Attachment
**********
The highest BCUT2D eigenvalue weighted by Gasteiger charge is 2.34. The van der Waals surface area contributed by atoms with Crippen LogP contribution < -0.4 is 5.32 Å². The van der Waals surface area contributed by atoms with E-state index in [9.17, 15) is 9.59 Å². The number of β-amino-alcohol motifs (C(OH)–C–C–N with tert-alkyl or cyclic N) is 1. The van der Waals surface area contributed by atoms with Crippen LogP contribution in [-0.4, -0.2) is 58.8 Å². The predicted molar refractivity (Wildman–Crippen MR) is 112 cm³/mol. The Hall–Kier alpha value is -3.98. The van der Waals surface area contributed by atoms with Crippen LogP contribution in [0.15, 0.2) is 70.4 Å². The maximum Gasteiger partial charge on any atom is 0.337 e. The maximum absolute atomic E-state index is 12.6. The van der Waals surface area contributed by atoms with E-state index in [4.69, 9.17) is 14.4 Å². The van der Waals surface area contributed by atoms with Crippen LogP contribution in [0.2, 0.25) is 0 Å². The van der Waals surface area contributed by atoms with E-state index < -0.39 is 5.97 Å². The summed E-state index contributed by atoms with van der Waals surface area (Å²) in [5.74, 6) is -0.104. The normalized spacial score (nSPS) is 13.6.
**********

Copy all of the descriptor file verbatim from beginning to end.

The highest BCUT2D eigenvalue weighted by Gasteiger charge is 2.34. The van der Waals surface area contributed by atoms with Crippen LogP contribution < -0.4 is 5.32 Å². The van der Waals surface area contributed by atoms with E-state index in [9.17, 15) is 9.59 Å². The number of β-amino-alcohol motifs (C(OH)–C–C–N with tert-alkyl or cyclic N) is 1. The van der Waals surface area contributed by atoms with Crippen LogP contribution in [-0.4, -0.2) is 58.8 Å². The predicted molar refractivity (Wildman–Crippen MR) is 112 cm³/mol. The Hall–Kier alpha value is -3.98. The van der Waals surface area contributed by atoms with Crippen LogP contribution in [0.15, 0.2) is 70.4 Å². The maximum Gasteiger partial charge on any atom is 0.337 e. The maximum absolute atomic E-state index is 12.6. The van der Waals surface area contributed by atoms with E-state index in [4.69, 9.17) is 14.4 Å². The van der Waals surface area contributed by atoms with Crippen LogP contribution in [0.2, 0.25) is 0 Å². The van der Waals surface area contributed by atoms with E-state index < -0.39 is 5.97 Å². The summed E-state index contributed by atoms with van der Waals surface area (Å²) in [5.74, 6) is -0.104. The normalized spacial score (nSPS) is 13.6.